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Below, we will walk through what an idealized process looks like when an angel group is investing in a preferred stock funding round. (We discuss the types of financings and the relevant terms in Part III, but you don’t need to know all those details now.)

A preferred stock round is usually closed in one or more coordinated “closings” when, after months of pitching, due diligence, and negotiation, the formal documents for all investors are signed and the funds delivered to the company at the same time. At that point the entrepreneur and team pop a bottle of champagne and collapse in exhaustion.

In contrast, convertible note rounds are often much simpler than priced rounds, and the process is typically much faster. The time between first meeting with an angel and the writing of the check can be as little as a couple of weeks (or even less). If the company is raising a large round through convertible notes, say $500K, and is pitching to angel groups, then the process will look much more like the process outlined here:

  • The pitch. A presentation by the CEO to an individual or group of angels using a slide deck to cover the key points of the business and often the top-level fundraising terms. The terms typically include the amount of money the company is hoping to raise and the pre-money valuation if it is a priced equity offering, or the valuation cap if it is a convertible note offering. In most settings, the pitch is followed by a question and answer session, where investors seek clarification on any aspects of the business or team. This whole process may take 20 minutes if there are multiple entrepreneurs pitching to a gathering of angels, or it could take an hour over coffee if you are meeting with an entrepreneur one-on-one.

  • The follow-up meeting. If there is investor interest from the pitch, the investor(s) will have a much longer meeting with the startup where the founder(s) provides more detail on many aspects of the business and perhaps demonstrates the product in detail. The investors have a chance to meet the other members of the team and ask detailed questions about the company’s technology, go-to-market strategy, customer traction, et cetera.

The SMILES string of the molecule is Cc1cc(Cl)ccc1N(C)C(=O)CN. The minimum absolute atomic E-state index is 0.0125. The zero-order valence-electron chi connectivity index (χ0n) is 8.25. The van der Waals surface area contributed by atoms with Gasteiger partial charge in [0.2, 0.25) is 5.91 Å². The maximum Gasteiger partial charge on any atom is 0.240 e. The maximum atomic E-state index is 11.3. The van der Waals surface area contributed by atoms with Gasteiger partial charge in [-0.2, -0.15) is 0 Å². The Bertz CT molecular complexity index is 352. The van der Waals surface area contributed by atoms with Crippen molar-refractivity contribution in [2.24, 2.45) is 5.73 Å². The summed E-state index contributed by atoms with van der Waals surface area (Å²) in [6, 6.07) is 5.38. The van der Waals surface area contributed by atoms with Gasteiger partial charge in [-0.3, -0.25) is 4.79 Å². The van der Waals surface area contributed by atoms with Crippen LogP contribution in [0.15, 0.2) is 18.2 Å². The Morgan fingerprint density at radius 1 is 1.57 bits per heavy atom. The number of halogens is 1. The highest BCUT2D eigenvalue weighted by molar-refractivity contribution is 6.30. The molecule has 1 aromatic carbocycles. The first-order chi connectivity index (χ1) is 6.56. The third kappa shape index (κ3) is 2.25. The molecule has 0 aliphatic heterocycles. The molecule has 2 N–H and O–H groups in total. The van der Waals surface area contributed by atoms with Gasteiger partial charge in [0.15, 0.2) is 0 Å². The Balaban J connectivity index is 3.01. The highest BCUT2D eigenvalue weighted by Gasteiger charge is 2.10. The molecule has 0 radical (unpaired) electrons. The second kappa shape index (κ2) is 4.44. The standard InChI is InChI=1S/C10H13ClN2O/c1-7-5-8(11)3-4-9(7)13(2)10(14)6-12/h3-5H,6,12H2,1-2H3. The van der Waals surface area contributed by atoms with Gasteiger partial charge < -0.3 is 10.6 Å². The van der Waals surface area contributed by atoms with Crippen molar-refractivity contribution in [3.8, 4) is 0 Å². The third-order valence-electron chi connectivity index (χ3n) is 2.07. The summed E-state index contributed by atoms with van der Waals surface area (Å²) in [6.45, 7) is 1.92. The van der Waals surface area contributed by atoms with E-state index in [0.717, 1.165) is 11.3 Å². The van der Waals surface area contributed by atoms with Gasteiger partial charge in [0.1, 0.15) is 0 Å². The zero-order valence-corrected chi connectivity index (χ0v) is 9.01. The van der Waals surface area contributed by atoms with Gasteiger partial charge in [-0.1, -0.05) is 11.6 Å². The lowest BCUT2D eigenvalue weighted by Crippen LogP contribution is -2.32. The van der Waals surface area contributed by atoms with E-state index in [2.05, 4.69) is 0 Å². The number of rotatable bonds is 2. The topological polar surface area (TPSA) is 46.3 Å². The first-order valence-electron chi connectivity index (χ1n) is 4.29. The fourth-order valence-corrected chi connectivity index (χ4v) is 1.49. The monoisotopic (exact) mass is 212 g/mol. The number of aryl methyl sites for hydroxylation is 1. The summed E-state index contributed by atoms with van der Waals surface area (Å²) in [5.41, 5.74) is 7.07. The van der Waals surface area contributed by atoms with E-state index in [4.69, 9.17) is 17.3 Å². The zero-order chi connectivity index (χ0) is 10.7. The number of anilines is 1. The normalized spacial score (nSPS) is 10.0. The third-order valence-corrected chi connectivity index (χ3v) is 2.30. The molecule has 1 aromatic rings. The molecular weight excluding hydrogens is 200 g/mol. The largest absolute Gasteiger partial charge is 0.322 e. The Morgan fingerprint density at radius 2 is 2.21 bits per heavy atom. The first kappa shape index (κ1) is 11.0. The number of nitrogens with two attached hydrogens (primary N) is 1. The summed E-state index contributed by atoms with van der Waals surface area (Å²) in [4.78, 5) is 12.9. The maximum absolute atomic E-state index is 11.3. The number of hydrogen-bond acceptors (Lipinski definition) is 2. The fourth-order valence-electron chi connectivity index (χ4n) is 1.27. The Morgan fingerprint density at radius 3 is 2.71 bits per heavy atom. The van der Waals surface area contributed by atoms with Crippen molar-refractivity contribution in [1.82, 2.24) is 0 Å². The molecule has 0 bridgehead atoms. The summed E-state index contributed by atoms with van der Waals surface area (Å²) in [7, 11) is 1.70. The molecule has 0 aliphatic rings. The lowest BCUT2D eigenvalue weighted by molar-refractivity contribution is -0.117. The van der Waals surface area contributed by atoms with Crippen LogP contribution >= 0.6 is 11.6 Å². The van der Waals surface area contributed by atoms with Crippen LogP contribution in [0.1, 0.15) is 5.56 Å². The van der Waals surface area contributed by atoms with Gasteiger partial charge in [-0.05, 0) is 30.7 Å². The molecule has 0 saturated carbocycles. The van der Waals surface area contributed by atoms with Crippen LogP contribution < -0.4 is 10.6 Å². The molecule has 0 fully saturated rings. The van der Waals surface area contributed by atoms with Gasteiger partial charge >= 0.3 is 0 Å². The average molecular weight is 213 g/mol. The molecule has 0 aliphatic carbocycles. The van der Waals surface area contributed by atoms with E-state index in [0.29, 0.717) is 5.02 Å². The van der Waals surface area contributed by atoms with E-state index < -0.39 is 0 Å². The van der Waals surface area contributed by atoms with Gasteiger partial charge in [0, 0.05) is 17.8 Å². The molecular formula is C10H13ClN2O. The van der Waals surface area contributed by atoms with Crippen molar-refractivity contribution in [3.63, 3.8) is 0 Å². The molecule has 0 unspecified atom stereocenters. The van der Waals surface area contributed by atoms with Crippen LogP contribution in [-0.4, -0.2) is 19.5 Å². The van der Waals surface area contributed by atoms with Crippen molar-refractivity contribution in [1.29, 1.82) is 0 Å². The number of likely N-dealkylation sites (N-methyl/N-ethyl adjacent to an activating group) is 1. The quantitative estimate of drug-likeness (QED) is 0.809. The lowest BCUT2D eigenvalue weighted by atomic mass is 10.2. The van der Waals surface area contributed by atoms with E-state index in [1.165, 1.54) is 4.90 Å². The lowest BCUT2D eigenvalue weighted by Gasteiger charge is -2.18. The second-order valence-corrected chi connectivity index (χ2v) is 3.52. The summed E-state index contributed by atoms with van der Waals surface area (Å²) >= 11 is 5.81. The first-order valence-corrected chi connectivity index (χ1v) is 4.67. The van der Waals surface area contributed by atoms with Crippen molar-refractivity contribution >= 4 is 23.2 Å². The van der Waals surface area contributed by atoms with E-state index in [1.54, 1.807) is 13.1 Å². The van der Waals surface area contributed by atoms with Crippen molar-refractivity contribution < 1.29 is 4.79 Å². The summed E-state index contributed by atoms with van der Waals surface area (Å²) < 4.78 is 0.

• Selecting a lead. If after the follow-up meeting(s) there are interested investors, and they agree that the high-level deal terms offered by the company are acceptable (or likely to be negotiable), they will coordinate to select a lead investor among themselves and then start to plan the due diligence and more detailed negotiations of the term sheet. If the investors feel that the investment terms offered by the company are not acceptable, there is often an effort to negotiate the valuation and other key terms to an agreeable place before investors are willing to engage in time-consuming due diligence.

  • Commencing due diligence. The investors within the group will divide up the due diligence tasks. Typically over some number of weeks, the investors complete their diligence tasks and share their findings with the group.

  • Negotiation of the term sheet. If the early due diligence is looking favorable and enough investors signal their continued interest in investing, the lead investor will negotiate the primary terms of the investment. The terms of the deal depend on the type of financing, and are covered in Part III.

  • Agreement on the term sheet. If the investors and the entrepreneur cannot agree on the principal investment terms to be captured in the term sheet, the deal could fall through. The purpose of the term sheet is to ensure that all parties are in agreement on the principal terms before the costly work of preparing the definitive documents gets underway. A signed term sheet, usually contingent on a final round of due diligence, is a major milestone for all parties.

  • Final due diligence. A company may not want to let you talk to their big customers or take up a lot of their engineers’ time with a technical deep dive or review their employee contracts until they are pretty confident that a deal is going to get done on reasonable terms. That is why some diligence items may have to wait until after a term sheet is agreed upon to conduct an in-depth technical review, customer contract or customer number reviews, and review of some important legal items.